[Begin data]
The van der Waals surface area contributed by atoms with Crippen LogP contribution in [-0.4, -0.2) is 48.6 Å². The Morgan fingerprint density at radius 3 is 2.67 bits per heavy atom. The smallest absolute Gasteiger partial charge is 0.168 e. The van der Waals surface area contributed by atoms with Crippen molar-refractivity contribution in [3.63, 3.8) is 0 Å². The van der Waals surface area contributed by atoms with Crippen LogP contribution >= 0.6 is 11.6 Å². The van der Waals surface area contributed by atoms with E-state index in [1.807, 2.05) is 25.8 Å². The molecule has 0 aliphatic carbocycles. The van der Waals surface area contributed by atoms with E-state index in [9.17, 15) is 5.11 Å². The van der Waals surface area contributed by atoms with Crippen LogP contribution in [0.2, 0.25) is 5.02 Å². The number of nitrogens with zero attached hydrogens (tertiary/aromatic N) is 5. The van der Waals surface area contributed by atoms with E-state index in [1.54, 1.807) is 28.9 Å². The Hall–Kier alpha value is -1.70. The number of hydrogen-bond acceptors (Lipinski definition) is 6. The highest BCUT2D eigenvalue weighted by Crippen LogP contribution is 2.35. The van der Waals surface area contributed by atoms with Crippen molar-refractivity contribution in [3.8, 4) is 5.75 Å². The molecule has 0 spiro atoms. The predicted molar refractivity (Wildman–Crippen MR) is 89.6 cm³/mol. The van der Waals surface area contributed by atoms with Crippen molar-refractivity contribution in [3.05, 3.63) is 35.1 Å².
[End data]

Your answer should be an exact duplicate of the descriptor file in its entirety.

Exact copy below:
The van der Waals surface area contributed by atoms with Crippen LogP contribution in [-0.4, -0.2) is 48.6 Å². The Morgan fingerprint density at radius 3 is 2.67 bits per heavy atom. The smallest absolute Gasteiger partial charge is 0.168 e. The van der Waals surface area contributed by atoms with Crippen molar-refractivity contribution in [3.63, 3.8) is 0 Å². The van der Waals surface area contributed by atoms with Crippen LogP contribution >= 0.6 is 11.6 Å². The van der Waals surface area contributed by atoms with E-state index in [1.807, 2.05) is 25.8 Å². The molecule has 0 aliphatic carbocycles. The van der Waals surface area contributed by atoms with E-state index in [9.17, 15) is 5.11 Å². The van der Waals surface area contributed by atoms with Crippen LogP contribution in [0.2, 0.25) is 5.02 Å². The number of nitrogens with zero attached hydrogens (tertiary/aromatic N) is 5. The van der Waals surface area contributed by atoms with E-state index in [1.54, 1.807) is 28.9 Å². The Hall–Kier alpha value is -1.70. The number of hydrogen-bond acceptors (Lipinski definition) is 6. The highest BCUT2D eigenvalue weighted by Crippen LogP contribution is 2.35. The van der Waals surface area contributed by atoms with Crippen molar-refractivity contribution in [3.8, 4) is 5.75 Å². The molecule has 0 spiro atoms. The predicted molar refractivity (Wildman–Crippen MR) is 89.6 cm³/mol. The van der Waals surface area contributed by atoms with Crippen molar-refractivity contribution in [3.05, 3.63) is 35.1 Å².